On the lack of female characters: I often feel the same about it (I guess this is one of the reasons I never loved The Lord of the Rings). As for Tolstoj, I’m torn: I loved War and Peace but I detested the author’s treatment of female characters, and not because they were not present in the war parts. It’s actually the way their stories are told, the way they develop that bothers me so much. But well, at this point of the book it’s too soon to talk about it.

    Do you have a particular strategy to tackle these parts?

    When I read the book last summer I used to read a little bit of it (3%-5% of the ebook) every day for ten days, then read something else and then go back to it, and that worked for me, but I know this schedule won’t appeal to everyone. The point for me was that reading too much of it (especially the war parts) in one sitting could be a bit overwhelming (to the point I would avoid reading the next day).
    My advice: follow the characters. Book I is a long introduction, but it’s in Part III that things start to get really interesting (did I already mention Prince Andrej? :)) and more defined, so probably by the end of it you’ll know which characters you like best and then you’ll just keep reading to find out what happens to them. Then the schedule can help you to get through the other parts.🙂

    I tried googling some of the characters, but unfortunately found out some major spoilers, so I wouldn’t recommend that to anyone.

    I did that too😦

  2. Martha McFadden

    I finished the book around 4 weeks ago. Clearly, I read it quickly. I think that helps a lot to keep the story alive and coherent. Much to my surprise, I actually liked the war parts.

  3. Jeane

    I have always thought I want to read this book someday, but I find it very intimidating so have never tried yet. My mind always wanders during battle scenes too, especially when I read them in books.

  4. Justine

    I confess, I’m struggling. I’m still in Part 1 but while there are moments of beauty in this text I don’t think I’m gripped. I’m not so bothered by the various characters and I do quite enjoy some of the banter and the social intrigue, but I don’t feel as though I need to know what happens next … Help! Should I struggle on or quit now??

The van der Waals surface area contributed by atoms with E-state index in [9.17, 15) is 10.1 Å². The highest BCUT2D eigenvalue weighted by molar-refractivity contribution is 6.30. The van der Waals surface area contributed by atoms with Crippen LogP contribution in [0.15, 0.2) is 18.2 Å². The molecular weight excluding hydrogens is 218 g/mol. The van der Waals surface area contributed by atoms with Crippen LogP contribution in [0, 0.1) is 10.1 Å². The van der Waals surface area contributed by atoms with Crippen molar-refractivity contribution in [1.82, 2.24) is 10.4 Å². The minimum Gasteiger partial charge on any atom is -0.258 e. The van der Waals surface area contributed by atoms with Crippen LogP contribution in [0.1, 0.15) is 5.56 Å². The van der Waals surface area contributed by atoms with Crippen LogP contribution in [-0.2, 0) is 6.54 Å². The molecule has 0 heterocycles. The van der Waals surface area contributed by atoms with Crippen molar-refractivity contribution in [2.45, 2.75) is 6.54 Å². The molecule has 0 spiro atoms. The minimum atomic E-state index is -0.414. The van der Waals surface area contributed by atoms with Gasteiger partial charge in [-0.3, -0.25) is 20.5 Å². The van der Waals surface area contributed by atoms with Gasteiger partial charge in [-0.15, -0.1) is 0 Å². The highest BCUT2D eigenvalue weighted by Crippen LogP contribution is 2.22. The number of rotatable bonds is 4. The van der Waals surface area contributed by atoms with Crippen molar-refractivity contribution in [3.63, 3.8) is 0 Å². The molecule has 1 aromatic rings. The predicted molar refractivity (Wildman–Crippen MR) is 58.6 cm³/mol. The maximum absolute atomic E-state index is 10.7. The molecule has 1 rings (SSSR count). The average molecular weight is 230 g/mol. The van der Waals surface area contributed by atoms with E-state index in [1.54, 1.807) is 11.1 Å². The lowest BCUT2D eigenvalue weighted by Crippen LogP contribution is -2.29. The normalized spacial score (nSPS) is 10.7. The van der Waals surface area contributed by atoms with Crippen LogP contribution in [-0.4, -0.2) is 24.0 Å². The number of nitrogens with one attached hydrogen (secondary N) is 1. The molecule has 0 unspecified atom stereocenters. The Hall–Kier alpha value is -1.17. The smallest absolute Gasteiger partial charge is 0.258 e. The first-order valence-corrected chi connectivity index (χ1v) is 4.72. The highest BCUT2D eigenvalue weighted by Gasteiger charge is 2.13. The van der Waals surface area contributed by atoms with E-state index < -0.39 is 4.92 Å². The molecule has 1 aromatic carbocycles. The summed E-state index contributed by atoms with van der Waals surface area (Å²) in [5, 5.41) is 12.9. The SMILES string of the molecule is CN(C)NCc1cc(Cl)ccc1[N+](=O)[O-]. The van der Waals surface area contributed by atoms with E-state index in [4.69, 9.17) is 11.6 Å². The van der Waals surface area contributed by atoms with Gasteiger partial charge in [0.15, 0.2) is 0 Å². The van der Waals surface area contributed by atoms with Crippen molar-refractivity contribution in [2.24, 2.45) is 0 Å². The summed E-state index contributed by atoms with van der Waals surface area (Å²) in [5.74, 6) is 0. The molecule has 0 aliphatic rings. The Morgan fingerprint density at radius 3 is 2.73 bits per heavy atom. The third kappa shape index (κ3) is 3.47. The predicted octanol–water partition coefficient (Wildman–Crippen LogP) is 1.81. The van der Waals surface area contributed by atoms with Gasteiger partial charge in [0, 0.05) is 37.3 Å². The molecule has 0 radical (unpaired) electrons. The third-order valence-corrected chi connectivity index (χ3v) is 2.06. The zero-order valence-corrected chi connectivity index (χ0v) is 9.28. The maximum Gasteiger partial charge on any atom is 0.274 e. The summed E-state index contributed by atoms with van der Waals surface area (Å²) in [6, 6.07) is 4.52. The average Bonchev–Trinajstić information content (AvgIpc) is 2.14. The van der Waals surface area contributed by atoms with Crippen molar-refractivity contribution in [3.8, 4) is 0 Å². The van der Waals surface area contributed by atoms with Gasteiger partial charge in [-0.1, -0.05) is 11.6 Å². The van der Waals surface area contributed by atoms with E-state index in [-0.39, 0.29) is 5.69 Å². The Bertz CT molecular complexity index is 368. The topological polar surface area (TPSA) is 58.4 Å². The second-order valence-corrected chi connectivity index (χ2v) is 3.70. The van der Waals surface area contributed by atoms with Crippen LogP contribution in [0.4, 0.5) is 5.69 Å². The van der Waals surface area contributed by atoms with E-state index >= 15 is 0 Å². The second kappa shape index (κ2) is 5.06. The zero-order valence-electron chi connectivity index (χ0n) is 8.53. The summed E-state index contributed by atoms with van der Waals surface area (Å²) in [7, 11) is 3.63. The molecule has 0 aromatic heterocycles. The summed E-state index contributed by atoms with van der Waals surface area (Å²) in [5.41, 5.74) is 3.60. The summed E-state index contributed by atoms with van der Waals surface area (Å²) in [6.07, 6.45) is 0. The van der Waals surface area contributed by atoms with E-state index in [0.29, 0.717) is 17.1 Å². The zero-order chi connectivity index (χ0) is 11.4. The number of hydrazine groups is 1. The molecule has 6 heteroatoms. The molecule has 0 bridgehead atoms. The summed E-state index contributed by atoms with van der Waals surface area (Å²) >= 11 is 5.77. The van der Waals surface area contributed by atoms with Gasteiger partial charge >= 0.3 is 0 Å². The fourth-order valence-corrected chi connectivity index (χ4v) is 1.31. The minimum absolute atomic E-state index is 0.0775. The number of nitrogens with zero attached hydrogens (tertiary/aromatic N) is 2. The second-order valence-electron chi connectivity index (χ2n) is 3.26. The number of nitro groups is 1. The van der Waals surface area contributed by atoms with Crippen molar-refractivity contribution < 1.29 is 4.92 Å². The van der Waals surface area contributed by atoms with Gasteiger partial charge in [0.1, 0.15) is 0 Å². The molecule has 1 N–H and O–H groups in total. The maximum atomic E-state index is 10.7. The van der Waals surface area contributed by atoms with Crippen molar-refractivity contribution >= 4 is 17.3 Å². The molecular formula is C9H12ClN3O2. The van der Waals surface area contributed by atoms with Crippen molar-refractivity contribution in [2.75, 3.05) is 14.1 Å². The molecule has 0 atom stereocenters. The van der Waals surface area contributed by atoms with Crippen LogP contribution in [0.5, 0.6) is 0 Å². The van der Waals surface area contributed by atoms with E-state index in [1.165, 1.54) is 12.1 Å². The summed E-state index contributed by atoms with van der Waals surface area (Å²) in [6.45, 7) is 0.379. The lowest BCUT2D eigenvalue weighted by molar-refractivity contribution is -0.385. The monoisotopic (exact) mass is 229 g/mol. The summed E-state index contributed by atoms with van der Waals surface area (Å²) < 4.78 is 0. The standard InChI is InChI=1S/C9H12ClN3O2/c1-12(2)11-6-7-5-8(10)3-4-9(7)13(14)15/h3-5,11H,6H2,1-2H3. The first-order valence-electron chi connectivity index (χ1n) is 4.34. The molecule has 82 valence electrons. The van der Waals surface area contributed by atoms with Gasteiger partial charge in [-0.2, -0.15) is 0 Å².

5. Bookworm1858

    I really struggled reading this part all in one go. I am going to try to spread out part three a bit more although probably not one chapter a day. Maybe a few chapters a day and then take a break like Livia suggested.

    I also have similar thoughts to you about reading the war sections without women-you’re not the only one feeling that way!

  6. Helen

    I haven’t found the right strategy for reading this book yet either. I ended up reading most of this section in the last few days of February and had forgotten a lot of what I read in January.

    Like you, I struggled with this part because I don’t find battle scenes very interesting and I missed the female characters too. I’ll keep reading though, and hopefully Part III will be more enjoyable!

  7. knigaterina

    we`ve just finished reading this book at school and discussing about it) *fortunately*
    il took me the whole month to read all the book last summer!)
    Aw, i see you`ve already got acquainted with “Anna Karenina”! Personaly, I think, it`s the mosr interesting of his books)


One of the things I love about book blogging is that it enables conversation. Please don't hesitate to share your thoughts!

Fill in your details below or click an icon to log in:

WordPress.com Logo

You are commenting using your WordPress.com account. Log Out / Change )

Twitter picture

You are commenting using your Twitter account. Log Out / Change )

Facebook photo

You are commenting using your Facebook account. Log Out / Change )

Google+ photo

You are commenting using your Google+ account. Log Out / Change )

Connecting to %s